7 ear infection myths every parent should know
Hear what The Doc Smitty says about ear infections
1. All ear pain is an ear infection.
Ear pain can be caused by many different factors. Often kids just play with or point to their ears. If the child is otherwise cranky, sick or not sleeping well, parents will assume there is an ear infection. However, a study from 1998 showed that parents only identified 70 percent of their children with ear infections and when they suspected an ear infection, it was only present 50 percent of the time. (Translation-they could have just flipped a coin rather than trying to guess.)
This is why getting an antibiotic called in when your child has ear pain is a bad idea - whether it is from your doctor or from one of the new insurance nurse lines that many people are using. Every exposure to antibiotics is a potential risk for allergy or side effects. Unnecessary exposure is not worth it.
2. All ear infections have fever.
Studies are all over the place about what percentage of ear infections have fever. They generally fall between 1-2 out of 3. Regardless, that means a lot of kids with ear infections won’t have fever.
3. Having your child in the wind or under water causes ear infections.
The location of an ear infection is behind the ear drum way back in the inner ear. External exposure like wind and water don’t affect that area. Grandma will have to come up with another reason for their grandbaby to put on a hat when it is cold outside.
What are risk factors?
- Age (6 months-2 years)
- Family history
- Day care
- Not breastfeeding
- Smoke exposure
- Pacifier use (small effect)
4. You can’t go swimming if you have an ear infection.
Related to the previous myth, there is no reason to avoid swimming if you have an ear infection. Unless the ear drum has ruptured the space where the ear infection is located is walled off from the water. Don’t skip the swim party! If the child feels discomfort or pain while swimming, they can play in the shallow end or just have a snow-cone.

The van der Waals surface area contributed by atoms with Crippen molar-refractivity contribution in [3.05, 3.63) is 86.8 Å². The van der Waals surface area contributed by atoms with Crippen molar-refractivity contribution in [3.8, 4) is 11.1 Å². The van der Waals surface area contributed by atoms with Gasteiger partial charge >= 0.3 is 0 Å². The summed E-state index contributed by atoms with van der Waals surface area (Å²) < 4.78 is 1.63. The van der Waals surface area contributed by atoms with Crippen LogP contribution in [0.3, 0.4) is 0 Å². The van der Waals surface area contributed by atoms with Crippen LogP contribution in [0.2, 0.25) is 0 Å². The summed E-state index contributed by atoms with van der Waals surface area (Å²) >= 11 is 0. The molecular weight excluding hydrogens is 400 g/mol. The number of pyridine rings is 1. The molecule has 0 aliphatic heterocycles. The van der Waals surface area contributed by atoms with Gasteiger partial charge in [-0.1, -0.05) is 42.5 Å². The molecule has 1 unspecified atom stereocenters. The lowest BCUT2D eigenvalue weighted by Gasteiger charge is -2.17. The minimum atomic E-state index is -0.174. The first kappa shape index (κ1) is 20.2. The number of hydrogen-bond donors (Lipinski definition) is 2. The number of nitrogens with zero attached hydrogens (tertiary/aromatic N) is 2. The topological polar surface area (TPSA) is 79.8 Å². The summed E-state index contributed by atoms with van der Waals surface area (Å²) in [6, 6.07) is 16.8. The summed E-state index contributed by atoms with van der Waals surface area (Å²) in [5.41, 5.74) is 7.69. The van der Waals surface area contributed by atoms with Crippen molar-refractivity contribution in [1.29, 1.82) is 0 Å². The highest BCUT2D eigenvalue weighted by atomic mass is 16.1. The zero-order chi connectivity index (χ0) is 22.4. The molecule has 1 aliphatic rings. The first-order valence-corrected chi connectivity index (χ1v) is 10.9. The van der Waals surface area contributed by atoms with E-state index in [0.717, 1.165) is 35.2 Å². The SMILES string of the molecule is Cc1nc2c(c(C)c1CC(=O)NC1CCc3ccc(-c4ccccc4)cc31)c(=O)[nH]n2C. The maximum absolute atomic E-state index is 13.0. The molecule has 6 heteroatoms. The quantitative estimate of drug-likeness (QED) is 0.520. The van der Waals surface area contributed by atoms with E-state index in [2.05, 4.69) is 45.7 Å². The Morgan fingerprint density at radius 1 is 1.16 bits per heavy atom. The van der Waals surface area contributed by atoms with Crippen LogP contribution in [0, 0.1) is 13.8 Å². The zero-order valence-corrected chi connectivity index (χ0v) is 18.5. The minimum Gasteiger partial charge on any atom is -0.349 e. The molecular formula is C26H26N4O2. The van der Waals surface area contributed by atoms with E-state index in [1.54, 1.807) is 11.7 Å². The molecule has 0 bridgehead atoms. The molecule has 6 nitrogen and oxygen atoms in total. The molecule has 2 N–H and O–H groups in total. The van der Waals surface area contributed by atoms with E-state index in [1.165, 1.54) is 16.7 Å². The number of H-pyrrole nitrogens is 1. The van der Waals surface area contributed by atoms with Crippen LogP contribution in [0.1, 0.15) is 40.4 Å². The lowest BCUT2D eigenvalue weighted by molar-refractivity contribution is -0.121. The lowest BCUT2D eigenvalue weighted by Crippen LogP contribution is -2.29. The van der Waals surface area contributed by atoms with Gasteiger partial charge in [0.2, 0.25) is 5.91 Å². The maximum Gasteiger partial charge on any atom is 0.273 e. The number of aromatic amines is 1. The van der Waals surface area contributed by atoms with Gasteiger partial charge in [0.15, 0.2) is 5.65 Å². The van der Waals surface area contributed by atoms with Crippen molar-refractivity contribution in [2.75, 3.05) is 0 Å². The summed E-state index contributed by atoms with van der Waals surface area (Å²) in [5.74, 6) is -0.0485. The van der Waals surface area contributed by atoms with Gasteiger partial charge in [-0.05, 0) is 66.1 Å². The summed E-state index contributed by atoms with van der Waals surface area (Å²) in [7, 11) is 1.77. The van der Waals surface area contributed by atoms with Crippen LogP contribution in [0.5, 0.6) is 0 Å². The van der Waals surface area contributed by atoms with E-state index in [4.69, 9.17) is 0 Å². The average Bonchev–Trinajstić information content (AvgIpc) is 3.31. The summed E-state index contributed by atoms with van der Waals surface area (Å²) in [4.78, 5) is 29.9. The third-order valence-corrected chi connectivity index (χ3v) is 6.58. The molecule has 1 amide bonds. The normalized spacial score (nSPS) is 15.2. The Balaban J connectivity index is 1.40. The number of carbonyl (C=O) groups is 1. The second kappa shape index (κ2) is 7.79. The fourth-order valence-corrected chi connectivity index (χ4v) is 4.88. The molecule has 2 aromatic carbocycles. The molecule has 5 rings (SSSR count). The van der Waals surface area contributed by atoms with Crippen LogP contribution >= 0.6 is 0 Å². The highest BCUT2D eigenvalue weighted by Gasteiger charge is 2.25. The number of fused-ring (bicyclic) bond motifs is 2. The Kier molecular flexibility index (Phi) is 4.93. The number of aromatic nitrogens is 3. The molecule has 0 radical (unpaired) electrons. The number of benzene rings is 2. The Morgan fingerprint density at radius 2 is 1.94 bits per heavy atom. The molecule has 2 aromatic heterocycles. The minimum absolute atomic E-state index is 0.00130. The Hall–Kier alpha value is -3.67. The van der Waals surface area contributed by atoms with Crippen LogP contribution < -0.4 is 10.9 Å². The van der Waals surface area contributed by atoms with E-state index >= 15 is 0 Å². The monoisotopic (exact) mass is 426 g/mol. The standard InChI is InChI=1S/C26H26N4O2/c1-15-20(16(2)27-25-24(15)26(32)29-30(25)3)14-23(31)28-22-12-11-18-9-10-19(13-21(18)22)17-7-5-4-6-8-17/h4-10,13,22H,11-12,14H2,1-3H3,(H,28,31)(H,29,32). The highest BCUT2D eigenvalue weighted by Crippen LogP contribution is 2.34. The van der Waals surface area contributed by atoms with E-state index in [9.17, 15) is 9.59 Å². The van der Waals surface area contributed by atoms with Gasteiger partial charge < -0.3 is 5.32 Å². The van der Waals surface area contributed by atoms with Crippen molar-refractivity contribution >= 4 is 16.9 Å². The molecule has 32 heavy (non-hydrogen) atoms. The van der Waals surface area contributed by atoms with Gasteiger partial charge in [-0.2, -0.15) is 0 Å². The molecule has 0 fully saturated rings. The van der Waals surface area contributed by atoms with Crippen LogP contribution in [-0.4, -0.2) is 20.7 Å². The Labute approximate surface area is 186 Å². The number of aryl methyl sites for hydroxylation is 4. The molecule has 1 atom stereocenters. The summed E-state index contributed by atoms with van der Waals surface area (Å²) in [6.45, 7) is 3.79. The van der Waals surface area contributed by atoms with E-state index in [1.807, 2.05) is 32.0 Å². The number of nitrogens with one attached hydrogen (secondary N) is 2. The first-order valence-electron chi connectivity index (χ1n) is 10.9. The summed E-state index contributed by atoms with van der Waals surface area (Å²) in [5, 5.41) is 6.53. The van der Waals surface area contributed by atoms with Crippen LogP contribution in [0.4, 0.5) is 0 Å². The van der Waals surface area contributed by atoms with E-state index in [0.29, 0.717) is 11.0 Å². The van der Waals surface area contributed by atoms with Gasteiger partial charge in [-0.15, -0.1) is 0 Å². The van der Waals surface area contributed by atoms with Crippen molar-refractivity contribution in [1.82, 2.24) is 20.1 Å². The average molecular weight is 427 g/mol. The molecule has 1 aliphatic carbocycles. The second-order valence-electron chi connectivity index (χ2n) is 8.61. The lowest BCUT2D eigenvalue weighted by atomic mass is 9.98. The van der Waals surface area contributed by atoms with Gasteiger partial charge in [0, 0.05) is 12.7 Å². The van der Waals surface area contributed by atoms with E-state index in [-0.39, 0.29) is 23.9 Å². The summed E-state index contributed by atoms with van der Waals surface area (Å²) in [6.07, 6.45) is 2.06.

5. All ear infections need antibiotics.
Many children with ear infections will get better without antibiotic treatment. The latest treatment guidelines give the following advice for treating ear infections:
- Children of any age with severe pain, fever or ear drainage should receive antibiotics.
- Children 6 months-2 years with both ears infected should receive treatment.
- Children 6 months and up with 1 ear infected and with mild symptoms can be watched for 2-3 days to see if symptoms improve or worsen prior to starting antibiotics.
6. Amoxicillin is not strong enough for ear infections.
Many studies have looked to compare different antibiotic treatments for ear infections. The bottom line is this, there is nothing better at getting rid of infections than amoxicillin. Other antibiotics may work as well, but they are typically more broad spectrum - meaning they cover more different types of infections that those that typically cause ear infections. Because of this, we should reserve those antibiotics for those situations in which they are necessary. Amoxcillin is cheap, well tolerated by most kids and effective. Therefore, except in penicillin allergic patients, it should be used unless the child has been on the medication in the last 30 days.
7. If your child gets tubes, their ear infections are guaranteed to stop.
After a few ear infections, some parents are eager to move forward with placement of tubes. Tubes can be a life saver with kids who have had multiple ear infections and can prevent recurrence of ear infections, but they aren’t perfect. They are a surgical procedure and the inherent risk associated with anesthesia need to be fully explained to a parent. Continued ear infections occur in about 20 percent of children even after they have had tubes placed.
It’s possible that there were different strains of bacteria in each ear, the right being resistant to amoxicillin. Ear infections are caused mostly by internal factors, wind and water from the outside are not the cause. Hope this helps.